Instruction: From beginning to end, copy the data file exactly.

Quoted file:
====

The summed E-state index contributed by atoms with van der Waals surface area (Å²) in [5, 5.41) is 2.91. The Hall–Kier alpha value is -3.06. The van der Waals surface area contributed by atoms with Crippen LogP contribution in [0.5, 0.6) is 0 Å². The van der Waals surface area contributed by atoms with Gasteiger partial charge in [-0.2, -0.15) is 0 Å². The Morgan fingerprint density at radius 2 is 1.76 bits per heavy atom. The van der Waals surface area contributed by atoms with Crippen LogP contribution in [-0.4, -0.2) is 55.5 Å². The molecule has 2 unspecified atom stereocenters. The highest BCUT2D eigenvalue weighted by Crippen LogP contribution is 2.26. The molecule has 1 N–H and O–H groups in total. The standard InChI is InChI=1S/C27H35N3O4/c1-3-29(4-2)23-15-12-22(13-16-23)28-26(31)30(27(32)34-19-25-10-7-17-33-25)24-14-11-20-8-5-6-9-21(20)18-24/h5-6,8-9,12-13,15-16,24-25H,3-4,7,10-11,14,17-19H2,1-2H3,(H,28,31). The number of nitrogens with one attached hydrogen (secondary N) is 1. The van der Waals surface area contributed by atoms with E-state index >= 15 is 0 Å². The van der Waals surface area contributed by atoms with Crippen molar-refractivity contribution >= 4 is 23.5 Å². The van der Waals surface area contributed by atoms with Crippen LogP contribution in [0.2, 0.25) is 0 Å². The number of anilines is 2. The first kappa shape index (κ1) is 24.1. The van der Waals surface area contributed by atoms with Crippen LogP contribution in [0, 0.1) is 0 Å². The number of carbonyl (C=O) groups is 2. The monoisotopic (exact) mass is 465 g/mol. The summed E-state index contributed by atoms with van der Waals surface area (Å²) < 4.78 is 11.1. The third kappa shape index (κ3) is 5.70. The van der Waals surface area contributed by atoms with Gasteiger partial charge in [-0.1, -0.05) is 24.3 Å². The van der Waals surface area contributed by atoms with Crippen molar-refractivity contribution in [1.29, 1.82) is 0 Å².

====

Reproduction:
The summed E-state index contributed by atoms with van der Waals surface area (Å²) in [5, 5.41) is 2.91. The Hall–Kier alpha value is -3.06. The van der Waals surface area contributed by atoms with Crippen LogP contribution in [0.5, 0.6) is 0 Å². The van der Waals surface area contributed by atoms with Gasteiger partial charge in [-0.2, -0.15) is 0 Å². The Morgan fingerprint density at radius 2 is 1.76 bits per heavy atom. The van der Waals surface area contributed by atoms with Crippen LogP contribution in [-0.4, -0.2) is 55.5 Å². The molecule has 2 unspecified atom stereocenters. The highest BCUT2D eigenvalue weighted by Crippen LogP contribution is 2.26. The molecule has 1 N–H and O–H groups in total. The standard InChI is InChI=1S/C27H35N3O4/c1-3-29(4-2)23-15-12-22(13-16-23)28-26(31)30(27(32)34-19-25-10-7-17-33-25)24-14-11-20-8-5-6-9-21(20)18-24/h5-6,8-9,12-13,15-16,24-25H,3-4,7,10-11,14,17-19H2,1-2H3,(H,28,31). The number of nitrogens with one attached hydrogen (secondary N) is 1. The van der Waals surface area contributed by atoms with E-state index >= 15 is 0 Å². The van der Waals surface area contributed by atoms with Crippen molar-refractivity contribution >= 4 is 23.5 Å². The van der Waals surface area contributed by atoms with Crippen LogP contribution in [0.2, 0.25) is 0 Å². The number of anilines is 2. The first kappa shape index (κ1) is 24.1. The van der Waals surface area contributed by atoms with Crippen LogP contribution in [0, 0.1) is 0 Å². The number of carbonyl (C=O) groups is 2. The monoisotopic (exact) mass is 465 g/mol. The summed E-state index contributed by atoms with van der Waals surface area (Å²) < 4.78 is 11.1. The third kappa shape index (κ3) is 5.70. The van der Waals surface area contributed by atoms with Gasteiger partial charge in [-0.1, -0.05) is 24.3 Å². The van der Waals surface area contributed by atoms with Crippen molar-refractivity contribution in [1.29, 1.82) is 0 Å².